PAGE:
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Old 06-18-2018, 07:57 AM   #1
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Come Tomorrow mix/master discussion

I was really impressed by the production at first glance (I mean... hear), but a few days ago I really gave it a proper listen on my closed headphones and it actually sounds to me way too blasted.
I'm not talking about the actual numbers, there are low DR albums that sound pretty good (within a specific genre).

My main gripe is Here On Out. In the background I can actually hear what can best be described as distortion (especially the middle of the song), and I pick this song because it'd be the easiest to get right because there's not much going on. Not saying it's loud to the point of clipping, but I definitely hear noise.

Anybody else give it a thorough listen? Is it just me?
(I haven't heard a vinyl rip yet though)
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  • Old 06-18-2018, 08:55 AM   #2
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    Re: Come Tomorrow mix/master discussion

    Abysmal IMO. You can often barely hear Jeff, Rashawn, and Fonz.
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    Old 06-18-2018, 10:31 AM   #3
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    Re: Come Tomorrow mix/master discussion

    I absolutely agree. When the chorus comes in on Again and Again, his voice is definitely clipping in the mix when he sings "over and again and again".

    That's what I loved about albums like Busted Stuff / Before these Crowded Streets was that the mix had space, the instruments had room to breathe. This record oddly sounds very condensed and crowded.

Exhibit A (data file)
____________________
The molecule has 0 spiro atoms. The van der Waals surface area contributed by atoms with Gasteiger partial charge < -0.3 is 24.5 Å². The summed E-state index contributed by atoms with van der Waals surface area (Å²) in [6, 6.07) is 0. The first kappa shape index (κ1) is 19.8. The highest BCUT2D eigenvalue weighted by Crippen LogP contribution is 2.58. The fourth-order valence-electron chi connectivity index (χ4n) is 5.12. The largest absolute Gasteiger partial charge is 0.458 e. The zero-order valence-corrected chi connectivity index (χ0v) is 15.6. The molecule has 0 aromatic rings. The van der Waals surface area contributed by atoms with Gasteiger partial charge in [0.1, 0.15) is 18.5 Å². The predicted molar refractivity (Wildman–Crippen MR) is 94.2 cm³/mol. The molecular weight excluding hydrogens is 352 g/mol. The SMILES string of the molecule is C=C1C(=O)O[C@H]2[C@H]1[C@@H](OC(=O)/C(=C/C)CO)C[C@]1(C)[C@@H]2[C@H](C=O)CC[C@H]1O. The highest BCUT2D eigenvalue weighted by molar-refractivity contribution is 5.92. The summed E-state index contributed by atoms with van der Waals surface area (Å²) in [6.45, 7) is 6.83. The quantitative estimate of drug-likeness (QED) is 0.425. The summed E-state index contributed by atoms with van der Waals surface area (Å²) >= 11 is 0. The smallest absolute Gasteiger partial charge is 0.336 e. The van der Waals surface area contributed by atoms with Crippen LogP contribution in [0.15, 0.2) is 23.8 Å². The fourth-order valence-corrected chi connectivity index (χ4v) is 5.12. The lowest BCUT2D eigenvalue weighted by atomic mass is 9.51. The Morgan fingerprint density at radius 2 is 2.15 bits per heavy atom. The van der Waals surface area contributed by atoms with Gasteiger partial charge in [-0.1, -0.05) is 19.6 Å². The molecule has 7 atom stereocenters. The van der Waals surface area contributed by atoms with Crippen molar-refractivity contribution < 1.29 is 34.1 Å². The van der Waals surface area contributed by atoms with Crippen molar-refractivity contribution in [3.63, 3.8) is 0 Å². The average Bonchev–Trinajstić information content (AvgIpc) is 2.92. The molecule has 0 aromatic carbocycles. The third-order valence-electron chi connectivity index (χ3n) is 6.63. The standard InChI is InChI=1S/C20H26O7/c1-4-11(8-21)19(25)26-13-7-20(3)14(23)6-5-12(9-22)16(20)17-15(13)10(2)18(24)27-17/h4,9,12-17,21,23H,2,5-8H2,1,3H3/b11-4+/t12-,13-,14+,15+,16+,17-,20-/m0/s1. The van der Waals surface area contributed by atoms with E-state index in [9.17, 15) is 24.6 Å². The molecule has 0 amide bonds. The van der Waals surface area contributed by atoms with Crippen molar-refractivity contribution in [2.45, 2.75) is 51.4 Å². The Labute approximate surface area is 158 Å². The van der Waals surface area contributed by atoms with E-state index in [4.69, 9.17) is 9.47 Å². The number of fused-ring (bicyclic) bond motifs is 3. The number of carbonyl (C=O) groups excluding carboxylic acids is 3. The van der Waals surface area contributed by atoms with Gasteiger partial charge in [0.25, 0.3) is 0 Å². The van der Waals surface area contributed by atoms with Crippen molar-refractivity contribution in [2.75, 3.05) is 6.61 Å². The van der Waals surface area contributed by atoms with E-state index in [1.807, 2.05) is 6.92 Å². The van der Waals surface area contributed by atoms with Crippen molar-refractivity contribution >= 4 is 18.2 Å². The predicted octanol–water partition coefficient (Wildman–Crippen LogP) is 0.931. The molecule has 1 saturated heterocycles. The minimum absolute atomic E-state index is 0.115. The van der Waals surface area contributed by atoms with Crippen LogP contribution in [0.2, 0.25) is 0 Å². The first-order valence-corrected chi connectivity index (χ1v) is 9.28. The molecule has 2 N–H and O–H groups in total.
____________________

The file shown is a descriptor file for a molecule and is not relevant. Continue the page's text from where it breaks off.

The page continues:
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    Old 06-18-2018, 10:35 AM   #4
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    Re: Come Tomorrow mix/master discussion

    Dave likes it hot
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    Old 06-18-2018, 01:52 PM   #5
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    Re: Come Tomorrow mix/master discussion

    Quote:
    Originally Posted by Noremac41 View Post
    I absolutely agree. When the chorus comes in on Again and Again, his voice is definitely clipping in the mix when he sings "over and again and again".

    That's what I loved about albums like Busted Stuff / Before these Crowded Streets was that the mix had space, the instruments had room to breathe. This record oddly sounds very condensed and crowded.
    Yea I noticed that clipping too. The mixing overall seems pretty half assed. And the live IOY intro...pulled from YouTube? Good god....
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    Old 06-18-2018, 02:36 PM   #6
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    Re: Come Tomorrow mix/master discussion

    COCO has audible distortion to me too. It is way too hot, in fact it's their most slammed studio album to date.
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    Old 06-18-2018, 02:40 PM   #7
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    Re: Come Tomorrow mix/master discussion

    I find BTCS sounds very hot, it's brickwalled massively and it's hard to listen to more than a song or two in a row loud.

    Would love to see a proper master. Listening to the DVD: The Videos of WWYS and DDTW, that's closer to what a flat master would sound like...you can really crank it and enjoy the full dynamics and if you desire apply a little eQ'ing yourself:

    DR Peak RMS Duration Track
    --------------------------------------------------------------------------------
    DR14 -0.31 dB -15.56 dB 4:19 01-What Would You Say
    DR11 -0.64 dB -13.33 dB 4:36 02-Ants Marching
    DR8 -0.10 dB -9.88 dB 4:24 03-Satellite
    DR9 -0.27 dB -10.70 dB 3:59 04-Too Much
    DR10 -0.14 dB -12.04 dB 3:17 05-So Much to Say
    DR10 -0.43 dB -12.11 dB 4:16 06-Tripping Billies
    DR10 -0.51 dB -13.21 dB 4:22 07-Crash Into Me
    DR13 -0.83 dB -16.06 dB 4:41 08-Don’t Drink the Water
    DR9 -0.39 dB -12.21 dB 4:36 09-Stay (Wasting Time)
    DR10 -1.10 dB -12.25 dB 3:43 10-Crush
    DR11 -4.25 dB -17.59 dB 4:05 11-I Did It
    DR9 -0.06 dB -11.32 dB 4:05 12-The Space Between
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    Old 06-18-2018, 08:51 PM   #8